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I think Duolingo wants to encourage learning according to its algorithms. Some time ago, I was a user who learned a lot and practiced everything right away. The decay system did not work for me: nothing ever decayed because I practiced really a lot. So I always had to decide what to practice myself. Now, I move at a much slower pace, and only revise when something decays, and it works like a charm.

3 years ago

https://www.duolingo.com/sps1919

they should keep the strength bar, but they should reward you if you've finished the lesson within say 20 questions...

3 years ago

https://www.duolingo.com/RandallMiles
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Exactly my thinking.

3 years ago

https://www.duolingo.com/wildfood
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I never did buy a heart refill and had I done so I would have been below the Lingot poverty line :O

I like the new system. It was depressing making the owl cry all the time!

3 years ago

https://www.duolingo.com/IanEvison

Amazingly well thought-out post. You either have been awake far longer than I or have had much more coffee. As an aside, I am fascinated by observing my own learning process. One thing I have observed about the Duolingo system is that what makes it work is the positive addiction I get to it. A downside of this positive and not entirely rational addiction is that I seem to get "stuck" on the particularities of the reward system. I find myself to objecting to any change in the system even if, abstractly considered, I might agree it is better or at least better for the app overall if not for me personally. It feels as if someone were changing the marathon course while I am in the middle of it.

3 years ago

https://www.duolingo.com/RandallMiles
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Thank you. It's not a question of coffee or time awake. I wrote and re-wrote the post over the last week as a Word doc before posting it.

3 years ago

https://www.duolingo.com/IanEvison

Very well said, however you achieved it. I admire when someone can succinctly lays out the issues and captures a point of view in a way that helps a group have good discussion which it seems we have today. Well done.

3 years ago

https://www.duolingo.com/louis.vang
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I asked to bring back the extra xp's (for the not used hearts) and lingot for an error free lesson:

https://www.duolingo.com/comment/7795550

3 years ago

https://www.duolingo.com/007woofwoof
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I concur………..The thrill is gone……….It's like a baseball game where strikes are not counted……I no longer enthusiastically reccommend Duo to my friends…Thanks for explaining so well….Is there any hope?

3 years ago

https://www.duolingo.com/RandallMiles
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I know what you mean. I used to recommend DL to just about everyone. Not any more. As for hope, I don't know. That depends on Luis and the rest of the DL developers. We'll just have to wait and see.

3 years ago

https://www.duolingo.com/Jsprwstr
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Here's a thought: make Duo more highly customizable.

3 years ago

https://www.duolingo.com/HappyEvilSlosh

I actually think this is on the ball. Sure, there are things like hearts/current-system where you don't want to be supporting both so allowing the user to choose probably won't happen. But OTOH for, say, relative frequency of types of questions answered I really don't see a good reason to allow the user to decide for themselves what proportions works best for them instead of the current system where everybody is forced to do what works best for the largest number of people (and if you're not a member of that large number of people then well, though).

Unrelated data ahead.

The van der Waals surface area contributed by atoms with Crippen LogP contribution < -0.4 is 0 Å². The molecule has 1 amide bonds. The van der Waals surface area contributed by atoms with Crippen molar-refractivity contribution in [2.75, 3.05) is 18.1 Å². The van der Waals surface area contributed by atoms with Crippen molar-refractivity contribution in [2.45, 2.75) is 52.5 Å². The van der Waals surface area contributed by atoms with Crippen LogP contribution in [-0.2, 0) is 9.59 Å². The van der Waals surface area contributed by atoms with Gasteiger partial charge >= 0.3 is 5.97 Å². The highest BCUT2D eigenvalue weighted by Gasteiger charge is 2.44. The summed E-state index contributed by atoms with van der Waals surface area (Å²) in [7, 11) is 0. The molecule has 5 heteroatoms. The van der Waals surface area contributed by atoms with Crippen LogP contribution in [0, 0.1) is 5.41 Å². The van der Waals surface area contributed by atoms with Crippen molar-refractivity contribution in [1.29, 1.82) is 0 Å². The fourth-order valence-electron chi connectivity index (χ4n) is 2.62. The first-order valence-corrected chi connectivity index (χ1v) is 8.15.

3 years ago

https://www.duolingo.com/Antbutter
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Real punishment is being on the last question with zero hearts remaining and missing a simple question because of a spelling error.. While it might be nice if it was still an option for people who liked it, I am thrilled that the new system finally came to the app. I have been waiting for this since it was implemented on the website.

3 years ago

https://www.duolingo.com/markandrew
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The heart system is still used in the mobile apps, for what it's worth.

3 years ago

https://www.duolingo.com/olimo
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It is replaced with the progress bar in the last iOS app update.

3 years ago

https://www.duolingo.com/rspreng

As I understand it, Duo does a bunch of testing and implements the program that results in the most students learning the most of their target language. Duo is not a democracy, and with tens of millions of users, a single voice is pretty much a cry in the wilderness. If one searches back a year or two one can find many, many people that hated the heart (and heart breaking) system. Having been an educator since 1972 (yep, that long) I think I have seen a significant trend to more extrinsic motivation (which I hate) as well as the notion of 'mastery' learning, which means you do and re-do until you get it right (pretty much how we strengthen skills in Duo now). When Duo tried to really 'game things up' with Duelling there was an outcry and thing reverted fairly quickly.

For me the xPs on Duo are like playing cards for toothpicks. I don't care and I don'r keep count. :) Many people are here to learn a language, and many are here, it seems, to rack up points, lingots, levels, and consider completing trees akin to earning a merit badge, hurrying to complete each language with little interest in pursuing it beyond "I finished another tree." I think, and hope, that Duo is channeling its efforts toward assisting the former group. ;)

3 years ago

https://www.duolingo.com/Usagiboy7
Mod